Google Translate, sanction bingo, Humans of New York, houseplants, snake oil and war tourism
Hi friends. Today is March 11, 2022.
We’re still in the midst of the first TikTok war. But hear me out for just a minute: It might be the first Google Translate war, too.
Google Translate is in no way new — the computer-assisted translation service launched in 2006 and has played a role in conflicts (of all kinds!) before. But in the past six years, and since 2020 especially, Google Translate has grown a lot more accurate. And thus, a lot more useful to angry, bewildered people around the world, hoping to communicate with Russians themselves.
Many of these conversations play out on a small scale, between individuals, like this Twitter exchange about media literacy and propaganda between a Russian game developer and a Canadian woman. (“How cool is it that we can talk to others halfway around the globe in languages we don’t speak” a third user wrote.)
Since March 4, an initiative called Squad3o3 has also tried to replicate those types of conversations at scale. The project, which is affiliated with the hacker collective Anonymous, has released tools that let people send text messages and emails to random Russians, with the hope of combating Russian propaganda. They claim that, as of March 7, five million texts had been sent.
Anonymous @AnonymousUK20221/2 PLEASE RETWEET - FOLLOW US We call on all global citizens of the world to send a random number in #russia a text message - simply go to https://t.co/tymxfJSJtU and copy the number - See our next message - #Anonymous @ZelenskyyUa
Jumping on that bandwagon, Michael McFaul, the former U.S. ambassador to Russia, recently encouraged his 735,000 followers to “flood” Russian review sites and comments sections with pro-Ukraine, Russian-language messages. (If you’re looking for ideas, my husband tells me lots of Russians use the chess.com app!)
I’m not sure how persuasive these janky, computer-translated warnings will ultimately be, since the Google engine still has significant, self-admitted flaws. A 2021 study found that Translate isn’t reliable enough, in most languages, to communicate important and/or complex information, and U.S. courts and public health agencies have reached similar conclusions.
Still, tests that pit computers against native-speaking humans have found that Google is closing the gap. Since 2016, some languages have gained more than 10 points on the 100-point BLEU scale, which is sort of like a Turing test for computer translation. In other words, Google Translate is markedly more useful now than it was in Crimea or Yemen or Gaza or Iraq just a few years ago.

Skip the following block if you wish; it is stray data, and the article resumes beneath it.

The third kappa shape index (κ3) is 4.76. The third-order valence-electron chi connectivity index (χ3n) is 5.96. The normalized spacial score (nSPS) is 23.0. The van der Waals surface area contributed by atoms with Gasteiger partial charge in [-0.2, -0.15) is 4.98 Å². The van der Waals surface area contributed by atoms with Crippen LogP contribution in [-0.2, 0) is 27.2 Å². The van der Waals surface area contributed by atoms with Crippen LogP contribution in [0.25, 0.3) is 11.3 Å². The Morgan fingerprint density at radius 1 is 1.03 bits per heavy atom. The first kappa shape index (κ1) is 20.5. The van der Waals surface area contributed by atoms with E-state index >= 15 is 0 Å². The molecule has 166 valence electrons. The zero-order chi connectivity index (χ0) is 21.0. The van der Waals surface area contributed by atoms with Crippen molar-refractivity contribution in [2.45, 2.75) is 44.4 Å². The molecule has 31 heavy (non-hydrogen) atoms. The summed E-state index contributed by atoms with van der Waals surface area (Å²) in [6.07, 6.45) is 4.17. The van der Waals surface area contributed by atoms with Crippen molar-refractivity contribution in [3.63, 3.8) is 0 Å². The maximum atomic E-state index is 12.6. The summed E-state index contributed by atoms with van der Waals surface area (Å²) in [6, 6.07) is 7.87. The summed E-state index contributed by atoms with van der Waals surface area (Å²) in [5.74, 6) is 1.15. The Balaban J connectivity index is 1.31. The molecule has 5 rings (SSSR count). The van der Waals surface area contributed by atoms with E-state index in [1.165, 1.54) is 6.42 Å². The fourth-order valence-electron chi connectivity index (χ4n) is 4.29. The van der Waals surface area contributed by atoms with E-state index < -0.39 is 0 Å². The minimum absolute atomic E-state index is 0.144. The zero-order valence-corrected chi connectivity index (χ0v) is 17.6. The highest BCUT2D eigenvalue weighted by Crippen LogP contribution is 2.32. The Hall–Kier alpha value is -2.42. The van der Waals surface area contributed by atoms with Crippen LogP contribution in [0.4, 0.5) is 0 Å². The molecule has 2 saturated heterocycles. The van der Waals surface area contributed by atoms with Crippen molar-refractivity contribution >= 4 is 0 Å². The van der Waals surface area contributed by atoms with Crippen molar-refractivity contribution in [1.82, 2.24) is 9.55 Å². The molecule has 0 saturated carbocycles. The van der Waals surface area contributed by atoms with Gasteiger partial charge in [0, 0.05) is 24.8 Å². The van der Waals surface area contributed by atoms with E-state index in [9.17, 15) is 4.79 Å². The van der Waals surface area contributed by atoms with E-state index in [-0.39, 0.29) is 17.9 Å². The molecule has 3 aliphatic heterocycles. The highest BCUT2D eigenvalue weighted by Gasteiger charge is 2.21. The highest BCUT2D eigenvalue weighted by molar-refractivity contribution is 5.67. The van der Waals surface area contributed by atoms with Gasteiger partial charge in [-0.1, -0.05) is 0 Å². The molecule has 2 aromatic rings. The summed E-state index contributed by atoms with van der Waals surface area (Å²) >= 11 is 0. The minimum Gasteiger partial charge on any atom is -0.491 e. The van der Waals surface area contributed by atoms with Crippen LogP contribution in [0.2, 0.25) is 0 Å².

So: Если в аудитории есть русскоязычные, пожалуйста, ответьте и дайте мне знать, если это ерунда.
If you read anything this weekend
“How Humans of New York Found a New Mission,” by Lisa Miller in New York Magazine. Brandon Stanton got famous 12 years ago by packaging strangers’ lives into nice, shareable tidbits; he is now famous and rich and using his metastasizing street-photo empire to raise money for its subjects. On its face, that seems good. It is good! But it feels pretty bad. Read the profile and you’ll see what I mean by that.
“Amateur Open-Source Researchers Went Viral Unpacking the War in Ukraine,” by Leo Schwartz in Rest of World. The most surprising thing about these OSINT hobbyists is that their research … often seems pretty good? Also, to my previous point, some use Google Translate to connect with Ukrainians on Twitter!!
“The Infinite Reach of Joel Kaplan, Facebook’s Man in Washington,” by Benjamin Wofford in Wired. Joel Kaplan may be the most powerful person you’ve never heard of: As Facebook’s VP of global public policy, he has extraordinary influence in Washington and commands an army of policy staff shaping social media laws around the world. Also, he’s buddies with Bret Kavanaugh and was on the ground at the Brooks Brother riot (!). So, you know … that explains a lot.
“This Texas Town Was Deep In Debt From A Devastating Winter Storm. Then A Crypto Miner Came Knocking,” by Sarah Emerson in Buzzfeed. Citizens of Denton, Texas, didn’t want to live in the new crypto capital of America … but Core Scientific promised millions of dollars in exchange for a massive, crypto-mining data center. One take: crypto saved them! Alternate take: crypto strong-armed a small town into doing its bidding, and it might repeat that move in other places.
“The Short, Strange, Very Predictable Story of Caroline Calloway’s Snake Oil,” by Anna Merlan in Vice. TL;DR: It was, in fact, snake oil, in the traditional sense! But God bless Merlan for filing FOIAs and ordering lab analyses for it.
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The architects building for VR. The DAOs that aren’t going as planned. My main takeaway from this bot is that pay-gap disclosures are awesome. The second coming of the video essay. The tragic death of Chowhound. It’s lit. “Lettuce chips.” Wordle, but for songs.
Why disinformation may be worse on TikTok. A history of houseplants. Printable lipstick, yacht-seizure bingo and the cult of confidence. The Russian influencers standing with Ukraine. The ruler of an empire of DIY Airbnbs. Kickstarter’s new most-funded project is … not beloved by everybody! Inside r/VolunteersforUkraine. “I am a pimple on the butt of an elephant when it comes to Amazon.” No surprise that Q loves Z. (Bonus link on the Z phenomenon!) The case for keeping Russia online. Teaching soft skills in VR. Last but not least: I can’t believe anyone cares about this outside media, but if I’m wrong — here’s the only good take, by Elizabeth Spiers.
That’s it for this week! Until the next one. Warmest virtual regards.